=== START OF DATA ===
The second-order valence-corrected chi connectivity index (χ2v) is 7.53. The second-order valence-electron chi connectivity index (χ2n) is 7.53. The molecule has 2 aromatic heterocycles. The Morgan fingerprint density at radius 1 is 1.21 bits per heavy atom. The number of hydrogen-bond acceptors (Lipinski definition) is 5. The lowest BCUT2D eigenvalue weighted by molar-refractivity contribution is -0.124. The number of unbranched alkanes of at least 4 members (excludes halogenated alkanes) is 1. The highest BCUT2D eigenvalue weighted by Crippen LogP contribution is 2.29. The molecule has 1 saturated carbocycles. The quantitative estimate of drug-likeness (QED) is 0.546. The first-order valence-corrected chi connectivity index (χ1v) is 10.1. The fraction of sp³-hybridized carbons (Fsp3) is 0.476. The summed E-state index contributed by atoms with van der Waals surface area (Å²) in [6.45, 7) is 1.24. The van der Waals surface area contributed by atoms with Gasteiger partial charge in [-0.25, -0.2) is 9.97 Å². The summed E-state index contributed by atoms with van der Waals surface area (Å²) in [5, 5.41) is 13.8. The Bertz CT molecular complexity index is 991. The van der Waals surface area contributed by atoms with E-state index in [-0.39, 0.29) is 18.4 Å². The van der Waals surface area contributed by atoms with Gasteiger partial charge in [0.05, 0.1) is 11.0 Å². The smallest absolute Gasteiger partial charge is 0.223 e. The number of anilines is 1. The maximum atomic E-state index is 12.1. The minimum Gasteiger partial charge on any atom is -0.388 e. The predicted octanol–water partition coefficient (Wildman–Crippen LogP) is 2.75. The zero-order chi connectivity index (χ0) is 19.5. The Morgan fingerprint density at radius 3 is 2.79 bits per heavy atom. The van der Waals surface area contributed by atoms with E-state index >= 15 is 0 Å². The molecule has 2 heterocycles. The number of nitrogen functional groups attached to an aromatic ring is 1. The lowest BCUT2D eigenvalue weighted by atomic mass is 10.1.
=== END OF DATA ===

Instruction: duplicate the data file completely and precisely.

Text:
The second-order valence-corrected chi connectivity index (χ2v) is 7.53. The second-order valence-electron chi connectivity index (χ2n) is 7.53. The molecule has 2 aromatic heterocycles. The Morgan fingerprint density at radius 1 is 1.21 bits per heavy atom. The number of hydrogen-bond acceptors (Lipinski definition) is 5. The lowest BCUT2D eigenvalue weighted by molar-refractivity contribution is -0.124. The number of unbranched alkanes of at least 4 members (excludes halogenated alkanes) is 1. The highest BCUT2D eigenvalue weighted by Crippen LogP contribution is 2.29. The molecule has 1 saturated carbocycles. The quantitative estimate of drug-likeness (QED) is 0.546. The first-order valence-corrected chi connectivity index (χ1v) is 10.1. The fraction of sp³-hybridized carbons (Fsp3) is 0.476. The summed E-state index contributed by atoms with van der Waals surface area (Å²) in [6.45, 7) is 1.24. The van der Waals surface area contributed by atoms with Gasteiger partial charge in [-0.25, -0.2) is 9.97 Å². The summed E-state index contributed by atoms with van der Waals surface area (Å²) in [5, 5.41) is 13.8. The Bertz CT molecular complexity index is 991. The van der Waals surface area contributed by atoms with E-state index in [-0.39, 0.29) is 18.4 Å². The van der Waals surface area contributed by atoms with Gasteiger partial charge in [0.05, 0.1) is 11.0 Å². The smallest absolute Gasteiger partial charge is 0.223 e. The number of anilines is 1. The maximum atomic E-state index is 12.1. The minimum Gasteiger partial charge on any atom is -0.388 e. The predicted octanol–water partition coefficient (Wildman–Crippen LogP) is 2.75. The zero-order chi connectivity index (χ0) is 19.5. The Morgan fingerprint density at radius 3 is 2.79 bits per heavy atom. The van der Waals surface area contributed by atoms with E-state index >= 15 is 0 Å². The molecule has 2 heterocycles. The number of nitrogen functional groups attached to an aromatic ring is 1. The lowest BCUT2D eigenvalue weighted by atomic mass is 10.1.